Startup Helion Energy has this week broken ground on a new facility that will become a crucial testbed for its own take on nuclear fusion, and it hopes a key stepping stone towards the first commercially-viable fusion power plant.
Both the complexity and untold potential of nuclear fusion make it a problem that researchers are tackling from all sorts of angles, all trying to harness a process that takes place inside the Sun. This means using intense heat and pressure to cause collisions between separate atoms that combine into larger ones, releasing tremendous amounts of energy in the process, along with zero emissions.
Donut-shaped reactors called tokamaks are considered the most viable vehicles to reproduce this process here on Earth, but there other avenues being explored, such as the twisting and turning stellarator design. Helion Energy is pursuing the technology through its own patented plasma accelerator, which uses deuterium and helium-3 fuels as the starting point.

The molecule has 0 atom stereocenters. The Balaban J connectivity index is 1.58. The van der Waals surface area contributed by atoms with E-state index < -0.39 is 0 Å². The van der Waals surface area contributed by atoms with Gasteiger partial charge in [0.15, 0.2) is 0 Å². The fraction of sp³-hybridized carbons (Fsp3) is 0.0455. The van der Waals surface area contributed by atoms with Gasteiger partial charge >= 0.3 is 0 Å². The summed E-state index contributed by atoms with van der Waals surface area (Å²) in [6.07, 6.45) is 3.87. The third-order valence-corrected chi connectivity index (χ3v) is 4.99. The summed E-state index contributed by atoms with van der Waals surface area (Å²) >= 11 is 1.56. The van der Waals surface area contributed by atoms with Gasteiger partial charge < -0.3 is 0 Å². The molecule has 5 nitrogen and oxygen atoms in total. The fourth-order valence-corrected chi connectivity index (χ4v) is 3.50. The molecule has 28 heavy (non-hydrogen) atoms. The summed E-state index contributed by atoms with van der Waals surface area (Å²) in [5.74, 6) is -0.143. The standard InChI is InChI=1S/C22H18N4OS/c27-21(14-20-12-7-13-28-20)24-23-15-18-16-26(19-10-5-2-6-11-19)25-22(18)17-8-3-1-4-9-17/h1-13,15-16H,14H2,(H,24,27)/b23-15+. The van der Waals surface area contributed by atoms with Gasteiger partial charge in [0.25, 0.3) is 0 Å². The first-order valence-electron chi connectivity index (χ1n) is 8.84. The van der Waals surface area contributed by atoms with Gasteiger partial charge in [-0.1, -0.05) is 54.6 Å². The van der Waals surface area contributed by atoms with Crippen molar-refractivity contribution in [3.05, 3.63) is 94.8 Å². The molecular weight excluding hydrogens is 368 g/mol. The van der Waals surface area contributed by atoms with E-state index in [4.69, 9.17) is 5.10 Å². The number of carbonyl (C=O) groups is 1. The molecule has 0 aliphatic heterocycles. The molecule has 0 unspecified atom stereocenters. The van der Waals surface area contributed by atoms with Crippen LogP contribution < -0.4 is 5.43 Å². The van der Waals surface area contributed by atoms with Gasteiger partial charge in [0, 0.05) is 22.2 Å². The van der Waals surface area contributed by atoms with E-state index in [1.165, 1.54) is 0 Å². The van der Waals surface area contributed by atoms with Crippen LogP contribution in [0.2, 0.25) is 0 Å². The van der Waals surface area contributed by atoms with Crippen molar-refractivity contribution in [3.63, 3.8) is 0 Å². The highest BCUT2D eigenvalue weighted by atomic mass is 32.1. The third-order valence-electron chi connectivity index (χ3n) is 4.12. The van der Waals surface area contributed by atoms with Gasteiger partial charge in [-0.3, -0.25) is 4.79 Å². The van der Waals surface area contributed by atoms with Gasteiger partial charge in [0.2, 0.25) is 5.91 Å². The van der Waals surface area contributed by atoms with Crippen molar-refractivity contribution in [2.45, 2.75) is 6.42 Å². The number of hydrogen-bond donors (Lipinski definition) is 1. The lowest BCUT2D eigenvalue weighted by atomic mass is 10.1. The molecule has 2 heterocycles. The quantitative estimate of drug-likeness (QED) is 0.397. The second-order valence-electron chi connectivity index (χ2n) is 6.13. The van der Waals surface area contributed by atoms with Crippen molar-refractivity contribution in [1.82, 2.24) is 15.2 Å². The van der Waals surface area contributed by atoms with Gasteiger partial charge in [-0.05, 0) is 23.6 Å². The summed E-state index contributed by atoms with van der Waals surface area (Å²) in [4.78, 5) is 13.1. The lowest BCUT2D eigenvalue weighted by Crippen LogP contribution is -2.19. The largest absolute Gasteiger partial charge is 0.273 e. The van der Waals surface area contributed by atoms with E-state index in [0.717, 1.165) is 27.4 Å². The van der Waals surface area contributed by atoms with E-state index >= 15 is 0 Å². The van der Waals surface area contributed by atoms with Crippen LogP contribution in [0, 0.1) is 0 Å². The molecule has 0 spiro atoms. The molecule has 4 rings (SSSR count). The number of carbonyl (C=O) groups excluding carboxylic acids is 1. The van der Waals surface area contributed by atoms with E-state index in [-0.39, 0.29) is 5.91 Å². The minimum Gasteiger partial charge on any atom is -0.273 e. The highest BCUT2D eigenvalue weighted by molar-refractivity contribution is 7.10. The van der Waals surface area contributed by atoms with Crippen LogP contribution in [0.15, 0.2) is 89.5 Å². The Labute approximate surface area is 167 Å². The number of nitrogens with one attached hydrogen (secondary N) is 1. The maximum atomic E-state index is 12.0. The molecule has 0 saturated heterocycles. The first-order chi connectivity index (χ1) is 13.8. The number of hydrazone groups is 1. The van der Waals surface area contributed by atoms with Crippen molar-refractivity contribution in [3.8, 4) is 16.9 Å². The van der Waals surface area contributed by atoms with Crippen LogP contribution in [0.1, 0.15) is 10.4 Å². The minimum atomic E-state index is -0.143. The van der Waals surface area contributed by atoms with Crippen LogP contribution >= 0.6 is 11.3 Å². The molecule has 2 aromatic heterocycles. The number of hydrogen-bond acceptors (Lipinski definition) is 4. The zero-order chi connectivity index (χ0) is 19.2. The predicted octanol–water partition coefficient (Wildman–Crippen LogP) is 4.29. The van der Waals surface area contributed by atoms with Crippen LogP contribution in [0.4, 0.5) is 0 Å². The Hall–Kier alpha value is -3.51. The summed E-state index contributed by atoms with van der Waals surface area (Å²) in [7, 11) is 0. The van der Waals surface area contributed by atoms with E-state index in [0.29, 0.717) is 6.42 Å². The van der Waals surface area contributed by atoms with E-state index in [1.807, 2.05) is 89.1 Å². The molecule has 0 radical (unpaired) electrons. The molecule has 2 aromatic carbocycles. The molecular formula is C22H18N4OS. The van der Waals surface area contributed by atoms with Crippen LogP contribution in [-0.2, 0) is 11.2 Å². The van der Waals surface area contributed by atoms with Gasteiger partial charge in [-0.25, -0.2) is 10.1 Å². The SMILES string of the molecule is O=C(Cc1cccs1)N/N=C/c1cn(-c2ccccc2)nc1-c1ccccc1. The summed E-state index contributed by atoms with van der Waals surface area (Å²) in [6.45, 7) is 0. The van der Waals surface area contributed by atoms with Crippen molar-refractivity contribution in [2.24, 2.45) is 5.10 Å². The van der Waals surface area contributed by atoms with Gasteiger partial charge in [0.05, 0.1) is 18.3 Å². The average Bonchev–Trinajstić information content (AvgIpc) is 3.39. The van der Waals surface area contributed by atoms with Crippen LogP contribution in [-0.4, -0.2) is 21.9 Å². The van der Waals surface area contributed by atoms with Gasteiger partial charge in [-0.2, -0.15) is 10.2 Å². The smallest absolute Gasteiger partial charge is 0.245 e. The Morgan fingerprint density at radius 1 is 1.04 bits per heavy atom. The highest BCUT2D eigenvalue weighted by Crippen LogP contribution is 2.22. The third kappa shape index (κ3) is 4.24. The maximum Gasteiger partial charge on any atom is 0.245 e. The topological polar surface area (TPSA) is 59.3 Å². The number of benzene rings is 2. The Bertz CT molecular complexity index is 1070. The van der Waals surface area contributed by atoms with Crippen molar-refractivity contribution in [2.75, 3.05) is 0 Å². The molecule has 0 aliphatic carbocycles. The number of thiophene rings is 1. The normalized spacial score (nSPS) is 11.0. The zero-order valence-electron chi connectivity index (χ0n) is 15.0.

Inside Helion Energy's device, these fuels are heated to extreme temperatures to form plasma, which is then magnetically confined into what the company calls a field reversed configuration (FRC). Two FRCs are formed at opposite ends of the accelerator, and are then smashed together at a speed of one million mph (1.6 million km/h) using magnets to create a spectacular collision in the center.
Here they are further compressed with powerful magnets and heated until they reach temperatures of 100 million °C (180 million °F), finally causing the deuterium and helium-3 to fuse together, forming an expanding plasma that pushes back on the magnetic field to induce a current that can be collected as electricity.